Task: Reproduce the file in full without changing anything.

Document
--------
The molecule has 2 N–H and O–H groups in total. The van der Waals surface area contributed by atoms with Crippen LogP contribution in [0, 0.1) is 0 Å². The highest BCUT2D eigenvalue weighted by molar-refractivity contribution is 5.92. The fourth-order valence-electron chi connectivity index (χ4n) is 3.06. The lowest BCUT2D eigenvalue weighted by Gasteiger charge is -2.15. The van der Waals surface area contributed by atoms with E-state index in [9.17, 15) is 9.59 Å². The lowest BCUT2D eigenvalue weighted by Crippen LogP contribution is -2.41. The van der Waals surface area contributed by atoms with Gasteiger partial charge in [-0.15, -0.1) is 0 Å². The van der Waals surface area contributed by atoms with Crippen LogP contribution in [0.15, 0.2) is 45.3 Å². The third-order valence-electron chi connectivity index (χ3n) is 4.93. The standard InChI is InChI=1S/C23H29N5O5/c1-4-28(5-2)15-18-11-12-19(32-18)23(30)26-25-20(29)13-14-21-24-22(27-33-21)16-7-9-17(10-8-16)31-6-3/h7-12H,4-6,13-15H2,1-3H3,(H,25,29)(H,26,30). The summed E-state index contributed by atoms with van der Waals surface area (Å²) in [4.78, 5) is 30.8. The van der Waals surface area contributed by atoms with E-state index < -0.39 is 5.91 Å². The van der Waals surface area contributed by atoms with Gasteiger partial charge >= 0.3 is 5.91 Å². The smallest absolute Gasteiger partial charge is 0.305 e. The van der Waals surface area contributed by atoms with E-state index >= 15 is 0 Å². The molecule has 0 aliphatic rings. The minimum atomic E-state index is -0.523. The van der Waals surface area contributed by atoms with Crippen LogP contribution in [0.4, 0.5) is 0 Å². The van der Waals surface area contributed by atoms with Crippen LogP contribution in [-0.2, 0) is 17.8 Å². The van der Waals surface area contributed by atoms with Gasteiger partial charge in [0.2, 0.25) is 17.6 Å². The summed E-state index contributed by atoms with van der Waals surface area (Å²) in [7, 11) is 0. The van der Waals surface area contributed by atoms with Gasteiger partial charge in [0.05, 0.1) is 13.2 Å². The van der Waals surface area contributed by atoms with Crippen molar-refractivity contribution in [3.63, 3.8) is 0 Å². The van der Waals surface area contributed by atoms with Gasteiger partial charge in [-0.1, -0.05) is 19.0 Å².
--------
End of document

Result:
The molecule has 2 N–H and O–H groups in total. The van der Waals surface area contributed by atoms with Crippen LogP contribution in [0, 0.1) is 0 Å². The highest BCUT2D eigenvalue weighted by molar-refractivity contribution is 5.92. The fourth-order valence-electron chi connectivity index (χ4n) is 3.06. The lowest BCUT2D eigenvalue weighted by Gasteiger charge is -2.15. The van der Waals surface area contributed by atoms with E-state index in [9.17, 15) is 9.59 Å². The lowest BCUT2D eigenvalue weighted by Crippen LogP contribution is -2.41. The van der Waals surface area contributed by atoms with Gasteiger partial charge in [-0.15, -0.1) is 0 Å². The van der Waals surface area contributed by atoms with Crippen LogP contribution in [0.15, 0.2) is 45.3 Å². The third-order valence-electron chi connectivity index (χ3n) is 4.93. The standard InChI is InChI=1S/C23H29N5O5/c1-4-28(5-2)15-18-11-12-19(32-18)23(30)26-25-20(29)13-14-21-24-22(27-33-21)16-7-9-17(10-8-16)31-6-3/h7-12H,4-6,13-15H2,1-3H3,(H,25,29)(H,26,30). The summed E-state index contributed by atoms with van der Waals surface area (Å²) in [4.78, 5) is 30.8. The van der Waals surface area contributed by atoms with E-state index < -0.39 is 5.91 Å². The van der Waals surface area contributed by atoms with Gasteiger partial charge >= 0.3 is 5.91 Å². The smallest absolute Gasteiger partial charge is 0.305 e. The van der Waals surface area contributed by atoms with E-state index >= 15 is 0 Å². The molecule has 0 aliphatic rings. The minimum atomic E-state index is -0.523. The van der Waals surface area contributed by atoms with Crippen LogP contribution in [0.4, 0.5) is 0 Å². The van der Waals surface area contributed by atoms with Crippen LogP contribution in [-0.2, 0) is 17.8 Å². The van der Waals surface area contributed by atoms with Gasteiger partial charge in [0.2, 0.25) is 17.6 Å². The summed E-state index contributed by atoms with van der Waals surface area (Å²) in [7, 11) is 0. The van der Waals surface area contributed by atoms with Gasteiger partial charge in [0.05, 0.1) is 13.2 Å². The van der Waals surface area contributed by atoms with Crippen molar-refractivity contribution in [3.63, 3.8) is 0 Å². The van der Waals surface area contributed by atoms with Gasteiger partial charge in [-0.1, -0.05) is 19.0 Å².